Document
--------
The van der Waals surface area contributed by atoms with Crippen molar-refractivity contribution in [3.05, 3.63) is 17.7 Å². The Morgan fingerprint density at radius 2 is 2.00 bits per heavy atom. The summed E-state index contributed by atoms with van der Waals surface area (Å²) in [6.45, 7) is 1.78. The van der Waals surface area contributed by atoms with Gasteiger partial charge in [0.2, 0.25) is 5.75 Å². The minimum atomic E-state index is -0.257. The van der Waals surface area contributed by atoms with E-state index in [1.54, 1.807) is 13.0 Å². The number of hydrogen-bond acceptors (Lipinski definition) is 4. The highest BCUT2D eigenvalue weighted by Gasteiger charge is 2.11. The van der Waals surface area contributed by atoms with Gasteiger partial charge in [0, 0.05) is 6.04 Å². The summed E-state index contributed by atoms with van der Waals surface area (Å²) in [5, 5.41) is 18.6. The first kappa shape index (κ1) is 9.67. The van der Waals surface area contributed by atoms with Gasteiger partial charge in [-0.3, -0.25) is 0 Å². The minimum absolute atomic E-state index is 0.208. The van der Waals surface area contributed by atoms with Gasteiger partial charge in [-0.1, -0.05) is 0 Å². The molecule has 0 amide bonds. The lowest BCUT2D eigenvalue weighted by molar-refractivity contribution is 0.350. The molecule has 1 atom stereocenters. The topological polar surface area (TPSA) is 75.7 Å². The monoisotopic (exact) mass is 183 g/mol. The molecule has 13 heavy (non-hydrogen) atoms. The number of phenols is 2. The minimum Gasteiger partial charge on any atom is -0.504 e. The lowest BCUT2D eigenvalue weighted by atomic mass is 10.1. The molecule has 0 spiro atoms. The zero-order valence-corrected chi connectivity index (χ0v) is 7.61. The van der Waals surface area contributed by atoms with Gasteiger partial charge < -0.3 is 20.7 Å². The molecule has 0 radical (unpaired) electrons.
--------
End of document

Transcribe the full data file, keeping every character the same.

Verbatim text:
The van der Waals surface area contributed by atoms with Crippen molar-refractivity contribution in [3.05, 3.63) is 17.7 Å². The Morgan fingerprint density at radius 2 is 2.00 bits per heavy atom. The summed E-state index contributed by atoms with van der Waals surface area (Å²) in [6.45, 7) is 1.78. The van der Waals surface area contributed by atoms with Gasteiger partial charge in [0.2, 0.25) is 5.75 Å². The minimum atomic E-state index is -0.257. The van der Waals surface area contributed by atoms with E-state index in [1.54, 1.807) is 13.0 Å². The number of hydrogen-bond acceptors (Lipinski definition) is 4. The highest BCUT2D eigenvalue weighted by Gasteiger charge is 2.11. The van der Waals surface area contributed by atoms with Gasteiger partial charge in [0, 0.05) is 6.04 Å². The summed E-state index contributed by atoms with van der Waals surface area (Å²) in [5, 5.41) is 18.6. The first kappa shape index (κ1) is 9.67. The van der Waals surface area contributed by atoms with Gasteiger partial charge in [-0.3, -0.25) is 0 Å². The minimum absolute atomic E-state index is 0.208. The van der Waals surface area contributed by atoms with Gasteiger partial charge in [-0.1, -0.05) is 0 Å². The molecule has 0 amide bonds. The lowest BCUT2D eigenvalue weighted by molar-refractivity contribution is 0.350. The molecule has 1 atom stereocenters. The topological polar surface area (TPSA) is 75.7 Å². The monoisotopic (exact) mass is 183 g/mol. The molecule has 13 heavy (non-hydrogen) atoms. The number of phenols is 2. The minimum Gasteiger partial charge on any atom is -0.504 e. The lowest BCUT2D eigenvalue weighted by atomic mass is 10.1. The molecule has 0 spiro atoms. The zero-order valence-corrected chi connectivity index (χ0v) is 7.61. The van der Waals surface area contributed by atoms with Gasteiger partial charge < -0.3 is 20.7 Å². The molecule has 0 radical (unpaired) electrons.